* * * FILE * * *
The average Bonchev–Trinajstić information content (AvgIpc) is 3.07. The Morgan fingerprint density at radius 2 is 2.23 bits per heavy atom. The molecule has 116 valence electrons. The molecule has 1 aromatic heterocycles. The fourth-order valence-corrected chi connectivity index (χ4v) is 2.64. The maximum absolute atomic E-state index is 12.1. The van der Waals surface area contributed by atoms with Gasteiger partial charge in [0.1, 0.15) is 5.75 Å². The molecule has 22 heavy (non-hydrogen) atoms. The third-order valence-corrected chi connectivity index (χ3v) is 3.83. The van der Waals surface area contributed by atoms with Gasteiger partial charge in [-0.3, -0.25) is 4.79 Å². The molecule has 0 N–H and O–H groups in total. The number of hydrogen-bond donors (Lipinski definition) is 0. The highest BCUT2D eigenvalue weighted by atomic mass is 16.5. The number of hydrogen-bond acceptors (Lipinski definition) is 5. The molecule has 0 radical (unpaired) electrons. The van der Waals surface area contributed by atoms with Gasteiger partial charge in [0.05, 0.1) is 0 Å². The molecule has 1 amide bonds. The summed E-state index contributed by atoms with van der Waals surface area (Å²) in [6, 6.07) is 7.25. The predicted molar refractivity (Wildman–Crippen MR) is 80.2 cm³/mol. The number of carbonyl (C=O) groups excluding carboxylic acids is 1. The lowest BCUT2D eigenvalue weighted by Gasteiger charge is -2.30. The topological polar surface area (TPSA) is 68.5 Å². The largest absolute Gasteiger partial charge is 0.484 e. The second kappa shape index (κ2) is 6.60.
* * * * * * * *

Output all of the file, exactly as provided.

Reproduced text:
The average Bonchev–Trinajstić information content (AvgIpc) is 3.07. The Morgan fingerprint density at radius 2 is 2.23 bits per heavy atom. The molecule has 116 valence electrons. The molecule has 1 aromatic heterocycles. The fourth-order valence-corrected chi connectivity index (χ4v) is 2.64. The maximum absolute atomic E-state index is 12.1. The van der Waals surface area contributed by atoms with Gasteiger partial charge in [0.1, 0.15) is 5.75 Å². The molecule has 22 heavy (non-hydrogen) atoms. The third-order valence-corrected chi connectivity index (χ3v) is 3.83. The van der Waals surface area contributed by atoms with Gasteiger partial charge in [-0.3, -0.25) is 4.79 Å². The molecule has 0 N–H and O–H groups in total. The number of hydrogen-bond donors (Lipinski definition) is 0. The highest BCUT2D eigenvalue weighted by atomic mass is 16.5. The number of hydrogen-bond acceptors (Lipinski definition) is 5. The molecule has 0 radical (unpaired) electrons. The van der Waals surface area contributed by atoms with Gasteiger partial charge in [0.05, 0.1) is 0 Å². The molecule has 1 amide bonds. The summed E-state index contributed by atoms with van der Waals surface area (Å²) in [6, 6.07) is 7.25. The predicted molar refractivity (Wildman–Crippen MR) is 80.2 cm³/mol. The number of carbonyl (C=O) groups excluding carboxylic acids is 1. The lowest BCUT2D eigenvalue weighted by Gasteiger charge is -2.30. The topological polar surface area (TPSA) is 68.5 Å². The largest absolute Gasteiger partial charge is 0.484 e. The second kappa shape index (κ2) is 6.60.